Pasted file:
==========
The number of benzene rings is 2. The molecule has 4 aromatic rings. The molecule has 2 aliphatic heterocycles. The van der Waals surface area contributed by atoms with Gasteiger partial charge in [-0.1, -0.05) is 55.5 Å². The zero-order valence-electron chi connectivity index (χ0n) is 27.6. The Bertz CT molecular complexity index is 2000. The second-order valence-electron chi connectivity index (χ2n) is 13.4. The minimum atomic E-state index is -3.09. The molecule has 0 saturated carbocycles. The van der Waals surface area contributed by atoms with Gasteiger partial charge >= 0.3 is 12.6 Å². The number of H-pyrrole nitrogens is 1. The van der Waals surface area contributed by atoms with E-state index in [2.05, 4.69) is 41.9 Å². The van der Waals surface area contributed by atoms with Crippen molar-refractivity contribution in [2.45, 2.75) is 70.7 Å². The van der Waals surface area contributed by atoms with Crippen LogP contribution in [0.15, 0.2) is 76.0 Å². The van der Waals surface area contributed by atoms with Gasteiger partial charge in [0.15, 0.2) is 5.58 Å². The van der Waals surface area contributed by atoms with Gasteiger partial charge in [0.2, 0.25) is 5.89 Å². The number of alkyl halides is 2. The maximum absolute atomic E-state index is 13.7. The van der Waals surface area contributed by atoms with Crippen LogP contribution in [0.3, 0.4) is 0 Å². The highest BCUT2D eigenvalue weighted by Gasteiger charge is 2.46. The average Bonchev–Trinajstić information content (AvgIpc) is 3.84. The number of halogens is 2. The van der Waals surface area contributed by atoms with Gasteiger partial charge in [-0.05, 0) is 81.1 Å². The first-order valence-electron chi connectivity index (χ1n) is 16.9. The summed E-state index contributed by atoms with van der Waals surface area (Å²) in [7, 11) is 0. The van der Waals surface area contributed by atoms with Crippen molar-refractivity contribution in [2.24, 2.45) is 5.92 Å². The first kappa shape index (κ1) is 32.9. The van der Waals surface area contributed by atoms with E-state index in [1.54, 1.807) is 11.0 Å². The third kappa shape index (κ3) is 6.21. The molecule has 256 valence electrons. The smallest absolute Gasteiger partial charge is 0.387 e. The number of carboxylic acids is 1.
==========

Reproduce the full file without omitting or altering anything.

The number of benzene rings is 2. The molecule has 4 aromatic rings. The molecule has 2 aliphatic heterocycles. The van der Waals surface area contributed by atoms with Gasteiger partial charge in [-0.1, -0.05) is 55.5 Å². The zero-order valence-electron chi connectivity index (χ0n) is 27.6. The Bertz CT molecular complexity index is 2000. The second-order valence-electron chi connectivity index (χ2n) is 13.4. The minimum atomic E-state index is -3.09. The molecule has 0 saturated carbocycles. The van der Waals surface area contributed by atoms with Gasteiger partial charge >= 0.3 is 12.6 Å². The number of H-pyrrole nitrogens is 1. The van der Waals surface area contributed by atoms with E-state index in [2.05, 4.69) is 41.9 Å². The van der Waals surface area contributed by atoms with Crippen molar-refractivity contribution in [2.45, 2.75) is 70.7 Å². The van der Waals surface area contributed by atoms with Crippen LogP contribution in [0.15, 0.2) is 76.0 Å². The van der Waals surface area contributed by atoms with Gasteiger partial charge in [0.15, 0.2) is 5.58 Å². The van der Waals surface area contributed by atoms with Gasteiger partial charge in [0.2, 0.25) is 5.89 Å². The number of alkyl halides is 2. The maximum absolute atomic E-state index is 13.7. The van der Waals surface area contributed by atoms with Crippen LogP contribution in [0.3, 0.4) is 0 Å². The highest BCUT2D eigenvalue weighted by Gasteiger charge is 2.46. The average Bonchev–Trinajstić information content (AvgIpc) is 3.84. The number of halogens is 2. The van der Waals surface area contributed by atoms with Gasteiger partial charge in [-0.05, 0) is 81.1 Å². The first-order valence-electron chi connectivity index (χ1n) is 16.9. The summed E-state index contributed by atoms with van der Waals surface area (Å²) in [7, 11) is 0. The van der Waals surface area contributed by atoms with Crippen molar-refractivity contribution in [2.24, 2.45) is 5.92 Å². The first kappa shape index (κ1) is 32.9. The van der Waals surface area contributed by atoms with E-state index in [1.54, 1.807) is 11.0 Å². The third kappa shape index (κ3) is 6.21. The molecule has 256 valence electrons. The smallest absolute Gasteiger partial charge is 0.387 e. The number of carboxylic acids is 1.